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    HayZee518's Avatar
    HayZee518 is offline Deity
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    the motor is internally protected against overloads by an integral thermal protector. this is a thermal overload device that is embedded within the windings. stator laminations means how the iron punchings are arranged that make up the motor stator, this is what the windings are wound upon. the motor is of the induction type. its rotor is one piece made up of iron punchings laminated together with aluminum shorting bars on each end. locked rotor means the current that the motor is exposed to when the rotor is not turning as in frozen bearings. for troubleshooting a motor you'll need an analog meter and a clamp around ammeter. use the meter on its highest voltage adjustment and read the voltage on the line side of its contactor. when its running or trying to run use the ammeter around one conductor to direct read its current. compare that to its nameplate reading. the control circuit is probably 24 volt, so all the coils in the motor circuit will be running at 24 volts. there may be a control fuse on the secondary of the control transformer, this steps down the 120 volt to 24 volt for control.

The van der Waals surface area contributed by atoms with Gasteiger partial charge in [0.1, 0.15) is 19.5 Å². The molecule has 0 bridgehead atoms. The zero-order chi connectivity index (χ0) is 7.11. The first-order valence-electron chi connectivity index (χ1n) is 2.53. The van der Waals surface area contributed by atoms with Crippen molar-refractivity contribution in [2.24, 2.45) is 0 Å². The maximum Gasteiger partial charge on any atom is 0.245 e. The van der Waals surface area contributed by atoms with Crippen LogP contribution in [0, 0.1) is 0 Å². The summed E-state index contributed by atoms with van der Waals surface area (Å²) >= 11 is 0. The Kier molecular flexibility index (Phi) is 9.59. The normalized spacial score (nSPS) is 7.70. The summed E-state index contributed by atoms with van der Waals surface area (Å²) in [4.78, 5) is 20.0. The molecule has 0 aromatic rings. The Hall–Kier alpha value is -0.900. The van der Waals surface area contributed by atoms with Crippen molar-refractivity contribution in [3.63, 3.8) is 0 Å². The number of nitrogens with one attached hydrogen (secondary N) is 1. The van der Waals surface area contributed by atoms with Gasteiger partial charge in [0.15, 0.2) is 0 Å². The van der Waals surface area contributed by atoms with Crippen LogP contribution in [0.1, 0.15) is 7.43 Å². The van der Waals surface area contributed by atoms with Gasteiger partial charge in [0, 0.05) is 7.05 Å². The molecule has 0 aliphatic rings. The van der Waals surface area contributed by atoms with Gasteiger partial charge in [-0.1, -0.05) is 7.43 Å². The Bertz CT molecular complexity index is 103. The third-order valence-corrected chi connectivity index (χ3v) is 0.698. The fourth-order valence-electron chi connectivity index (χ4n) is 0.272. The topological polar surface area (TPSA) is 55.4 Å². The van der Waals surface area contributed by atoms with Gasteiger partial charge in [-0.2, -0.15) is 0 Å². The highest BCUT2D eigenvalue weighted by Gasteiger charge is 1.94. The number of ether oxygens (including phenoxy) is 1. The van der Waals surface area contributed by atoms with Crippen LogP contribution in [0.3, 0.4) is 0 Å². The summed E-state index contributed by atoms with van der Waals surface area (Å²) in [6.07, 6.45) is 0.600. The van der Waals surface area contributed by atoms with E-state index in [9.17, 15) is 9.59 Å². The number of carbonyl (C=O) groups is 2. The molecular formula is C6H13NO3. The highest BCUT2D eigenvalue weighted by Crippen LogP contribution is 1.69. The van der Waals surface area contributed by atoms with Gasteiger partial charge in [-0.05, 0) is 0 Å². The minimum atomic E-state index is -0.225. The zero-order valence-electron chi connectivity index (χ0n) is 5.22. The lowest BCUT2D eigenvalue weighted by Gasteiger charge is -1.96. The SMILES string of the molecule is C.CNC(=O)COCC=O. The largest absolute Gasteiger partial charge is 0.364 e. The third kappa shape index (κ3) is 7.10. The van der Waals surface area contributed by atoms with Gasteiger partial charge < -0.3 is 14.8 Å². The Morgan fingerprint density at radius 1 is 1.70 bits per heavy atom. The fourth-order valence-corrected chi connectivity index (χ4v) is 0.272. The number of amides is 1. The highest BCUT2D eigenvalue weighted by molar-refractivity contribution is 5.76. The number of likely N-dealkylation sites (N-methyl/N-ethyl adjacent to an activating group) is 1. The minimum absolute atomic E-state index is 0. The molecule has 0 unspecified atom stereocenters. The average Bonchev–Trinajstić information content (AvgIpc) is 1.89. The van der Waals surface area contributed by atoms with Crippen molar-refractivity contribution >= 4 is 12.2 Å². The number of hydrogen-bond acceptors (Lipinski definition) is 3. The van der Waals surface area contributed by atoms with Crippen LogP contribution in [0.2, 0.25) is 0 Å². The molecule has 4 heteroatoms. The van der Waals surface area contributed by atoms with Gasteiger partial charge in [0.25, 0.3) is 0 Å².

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    Methodical is offline New Member
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    update

    Update: I turned the motor a little and turned the AC on and the fan worked all day (8/5) but stopped working again tonight (8/5).

    How does the capacitor affect the fan motors operation? I'm thinking that maybe the capacitor is acting up.

    Also, would it help to put oil in the motor? If so what kind of oil?